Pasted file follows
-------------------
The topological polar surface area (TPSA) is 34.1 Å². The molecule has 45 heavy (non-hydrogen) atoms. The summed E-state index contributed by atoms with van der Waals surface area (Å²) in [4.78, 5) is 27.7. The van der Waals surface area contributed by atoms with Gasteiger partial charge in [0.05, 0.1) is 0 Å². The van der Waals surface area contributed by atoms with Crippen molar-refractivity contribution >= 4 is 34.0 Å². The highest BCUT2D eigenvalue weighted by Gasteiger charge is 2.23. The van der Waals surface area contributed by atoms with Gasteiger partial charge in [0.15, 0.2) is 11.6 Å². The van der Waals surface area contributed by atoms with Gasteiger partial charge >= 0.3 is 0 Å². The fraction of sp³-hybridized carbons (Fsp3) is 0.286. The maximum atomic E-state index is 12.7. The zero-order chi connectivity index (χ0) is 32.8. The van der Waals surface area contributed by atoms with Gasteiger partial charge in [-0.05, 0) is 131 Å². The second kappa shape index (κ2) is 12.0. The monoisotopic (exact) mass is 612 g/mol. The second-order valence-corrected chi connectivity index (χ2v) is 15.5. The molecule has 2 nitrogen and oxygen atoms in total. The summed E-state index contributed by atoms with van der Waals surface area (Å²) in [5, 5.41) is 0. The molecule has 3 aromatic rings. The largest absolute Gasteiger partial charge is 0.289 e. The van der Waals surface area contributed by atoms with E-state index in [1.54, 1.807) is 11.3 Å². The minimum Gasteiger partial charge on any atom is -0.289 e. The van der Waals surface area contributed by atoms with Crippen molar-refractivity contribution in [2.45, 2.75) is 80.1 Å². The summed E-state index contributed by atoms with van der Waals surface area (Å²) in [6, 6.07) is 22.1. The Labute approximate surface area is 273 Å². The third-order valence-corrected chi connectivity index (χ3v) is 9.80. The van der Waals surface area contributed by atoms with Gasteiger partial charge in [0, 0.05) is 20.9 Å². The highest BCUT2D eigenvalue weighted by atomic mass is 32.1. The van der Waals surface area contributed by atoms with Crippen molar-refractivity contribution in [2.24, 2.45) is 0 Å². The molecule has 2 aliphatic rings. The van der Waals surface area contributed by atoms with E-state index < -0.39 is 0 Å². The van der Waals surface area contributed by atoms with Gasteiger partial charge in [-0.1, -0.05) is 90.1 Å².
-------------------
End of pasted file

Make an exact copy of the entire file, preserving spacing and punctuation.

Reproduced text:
The topological polar surface area (TPSA) is 34.1 Å². The molecule has 45 heavy (non-hydrogen) atoms. The summed E-state index contributed by atoms with van der Waals surface area (Å²) in [4.78, 5) is 27.7. The van der Waals surface area contributed by atoms with Gasteiger partial charge in [0.05, 0.1) is 0 Å². The van der Waals surface area contributed by atoms with Crippen molar-refractivity contribution >= 4 is 34.0 Å². The highest BCUT2D eigenvalue weighted by Gasteiger charge is 2.23. The van der Waals surface area contributed by atoms with Gasteiger partial charge in [0.15, 0.2) is 11.6 Å². The van der Waals surface area contributed by atoms with Gasteiger partial charge >= 0.3 is 0 Å². The fraction of sp³-hybridized carbons (Fsp3) is 0.286. The maximum atomic E-state index is 12.7. The zero-order chi connectivity index (χ0) is 32.8. The van der Waals surface area contributed by atoms with Gasteiger partial charge in [-0.05, 0) is 131 Å². The second kappa shape index (κ2) is 12.0. The monoisotopic (exact) mass is 612 g/mol. The second-order valence-corrected chi connectivity index (χ2v) is 15.5. The molecule has 2 nitrogen and oxygen atoms in total. The summed E-state index contributed by atoms with van der Waals surface area (Å²) in [5, 5.41) is 0. The molecule has 3 aromatic rings. The largest absolute Gasteiger partial charge is 0.289 e. The van der Waals surface area contributed by atoms with E-state index in [1.54, 1.807) is 11.3 Å². The minimum Gasteiger partial charge on any atom is -0.289 e. The van der Waals surface area contributed by atoms with Crippen molar-refractivity contribution in [2.45, 2.75) is 80.1 Å². The summed E-state index contributed by atoms with van der Waals surface area (Å²) in [6, 6.07) is 22.1. The Labute approximate surface area is 273 Å². The third-order valence-corrected chi connectivity index (χ3v) is 9.80. The van der Waals surface area contributed by atoms with Gasteiger partial charge in [0, 0.05) is 20.9 Å². The highest BCUT2D eigenvalue weighted by atomic mass is 32.1. The van der Waals surface area contributed by atoms with Crippen molar-refractivity contribution in [2.24, 2.45) is 0 Å². The molecule has 2 aliphatic rings. The van der Waals surface area contributed by atoms with E-state index < -0.39 is 0 Å². The van der Waals surface area contributed by atoms with Gasteiger partial charge in [-0.1, -0.05) is 90.1 Å².